The tumor necrosis factor receptor–associated factor (TRAF) family, which comprises 7 members (TRAF1–7), is a family of adaptor proteins that mediate signal transduction from TNF receptors, TLRs, and the IL-1 superfamily.5 TRAF3 is ubiquitously expressed in most tissues and cell types, including brain, lung, heart, spleen, and liver.5,6 Because TRAF3 deletion in mice results in early lethality,6 our understanding of its biological function has remained rudimentary for decades compared with other TRAFs. In addition, early studies failed to detect activation of canonical NF-κB and JNK pathways on TRAF3 overexpression as was easily detected after TRAF2 or TRAF6 overexpression.7 After the application of TRAF3 conditional knockout mice in recent studies, TRAF3 has been recognized as a highly versatile regulator of immunity-related signal transduction, exerting various biological functions that are highly dependent on the cell type and the receptor used.5 TRAF3 interacts with multiple receptors, kinases, adaptors, and regulatory proteins to exert its diverse biological functions. Although the canonical NF-κB pathway was unaffected in mice, Perez de Diego et al8 recently showed that R118W-mutant TRAF3 was responsible for impaired TLR-induced nuclear translocation of the NF-κB p65 subunit in simian virus 40–transformed human fibroblasts. Although it acts as a negative regulator of JNK, TRAF3 may have the capacity to activate JNK under certain circumstances, such as TRAF3 myristoylation, which forces it to the membrane.9 The role of TRAF3 in negative regulation of JNK and alternative NF-κB pathways has been extensively studied, but the underlying molecular mechanism and pathophysiological role of TRAF3-regulated classic NF-κB and JNK activation remain poorly understood. Furthermore, NF-κB and JNK are crucial regulators of key pathological events, including inflammation and cell survival, in ischemic stroke.10,11 These studies suggested a potential role for TRAF3 in multiple ischemic signaling cascades, although the biological roles of TRAF3 in neurological diseases remain largely unknown.
This study identified TRAF3 as a central modulator of ischemic signaling cascades, including neuronal death, neuroapoptosis, inflammation, and oxidative stress. We observed that TRAF3 was significantly upregulated in neurons from mouse brains after middle cerebral artery occlusion (MCAO)/reperfusion, even at 2-h postoperation. Comparing neuron-specific TRAF3-transgenic with TRAF3-knockout mice, we demonstrated that the transgenically induced TRAF3 expression in neurons rendered the cerebral tissue more vulnerable to (I/R)-induced inflammation, oxidative stress, and neuronal loss. Mechanistically, we revealed that TRAF3 mediated activation of the JNK prodeath pathway, the NF-κB proinflammatory pathway, and the Rac-1 pro-oxidant pathway. Thus, targeting TRAF3 may exert multiple effects simultaneously, making TRAF3 a promising therapeutic target for stroke management.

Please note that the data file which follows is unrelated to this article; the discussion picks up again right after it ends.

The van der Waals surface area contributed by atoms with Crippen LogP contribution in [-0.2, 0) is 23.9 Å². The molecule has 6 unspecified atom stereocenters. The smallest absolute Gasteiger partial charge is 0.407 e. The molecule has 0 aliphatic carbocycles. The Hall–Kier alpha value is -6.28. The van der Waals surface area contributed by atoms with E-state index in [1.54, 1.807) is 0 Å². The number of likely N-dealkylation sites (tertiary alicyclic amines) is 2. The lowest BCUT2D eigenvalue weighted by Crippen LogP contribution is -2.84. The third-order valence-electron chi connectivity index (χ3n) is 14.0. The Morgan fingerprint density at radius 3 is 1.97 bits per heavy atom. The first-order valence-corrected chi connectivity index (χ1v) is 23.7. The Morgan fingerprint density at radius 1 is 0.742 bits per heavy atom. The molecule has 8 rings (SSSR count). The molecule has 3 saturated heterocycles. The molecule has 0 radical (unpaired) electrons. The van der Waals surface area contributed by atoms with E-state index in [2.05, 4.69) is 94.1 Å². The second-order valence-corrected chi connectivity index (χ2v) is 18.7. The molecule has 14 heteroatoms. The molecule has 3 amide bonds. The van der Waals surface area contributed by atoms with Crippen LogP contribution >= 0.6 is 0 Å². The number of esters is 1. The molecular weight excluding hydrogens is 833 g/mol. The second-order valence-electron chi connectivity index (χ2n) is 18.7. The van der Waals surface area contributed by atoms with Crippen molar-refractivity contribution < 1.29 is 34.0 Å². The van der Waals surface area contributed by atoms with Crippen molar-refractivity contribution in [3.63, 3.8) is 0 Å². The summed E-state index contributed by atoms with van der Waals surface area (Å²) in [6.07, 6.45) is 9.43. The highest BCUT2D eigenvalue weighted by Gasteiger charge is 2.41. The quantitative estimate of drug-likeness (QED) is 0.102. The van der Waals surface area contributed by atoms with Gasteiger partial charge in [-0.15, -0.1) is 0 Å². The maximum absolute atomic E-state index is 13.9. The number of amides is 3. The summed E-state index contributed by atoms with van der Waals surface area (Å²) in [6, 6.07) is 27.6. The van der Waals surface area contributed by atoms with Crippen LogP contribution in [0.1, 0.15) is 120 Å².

Extended Materials and Methods are available in the online-only Data Supplement.
TRAF3flox/flox mice were generated as previously described.12 The TRAF3flox/flox line was backcrossed with C57BL/6J (B6) mice for >9 generations to generate TRAF3flox/flox mice on the C57 genetic background. TRAF3flox/flox homozygous mice were crossed with CaMKIIα-Cre mice, resulting in neuron-specific TRAF3-knockout mice. The neuron-specific TRAF3-transgenic mice were generated by crossing TRAF3-floxed mice and CaMKIIα-Cre mice. Only 11- to 12-week-old (25–30 g) males were used.
TAK1 Inhibitor Treatment
The TAK1 inhibitor 5Z-7-oxozeaenol (5Z-7; O9890-1MG; Sigma, St. Louis, MO) dissolved in dimethyl sulfoxide (0.8 μg/μL); 5Z-7 (2 μL) was intracranially injected into nontransgenic and TRAF3-transgenic mice 30 minutes before MCAO.
Surgical Procedure for MCAO
Focal cerebral ischemia was achieved by transiently occluding the left middle cerebral artery as previously described.13 Regional cerebral blood flow was monitored by Doppler analysis (Periflux System 5010; Perimed, Järfälla, Sweden). Sham control mice received the same procedure without filament insertion.
Neurological Deficit Scores
Quantification of Infarct Volume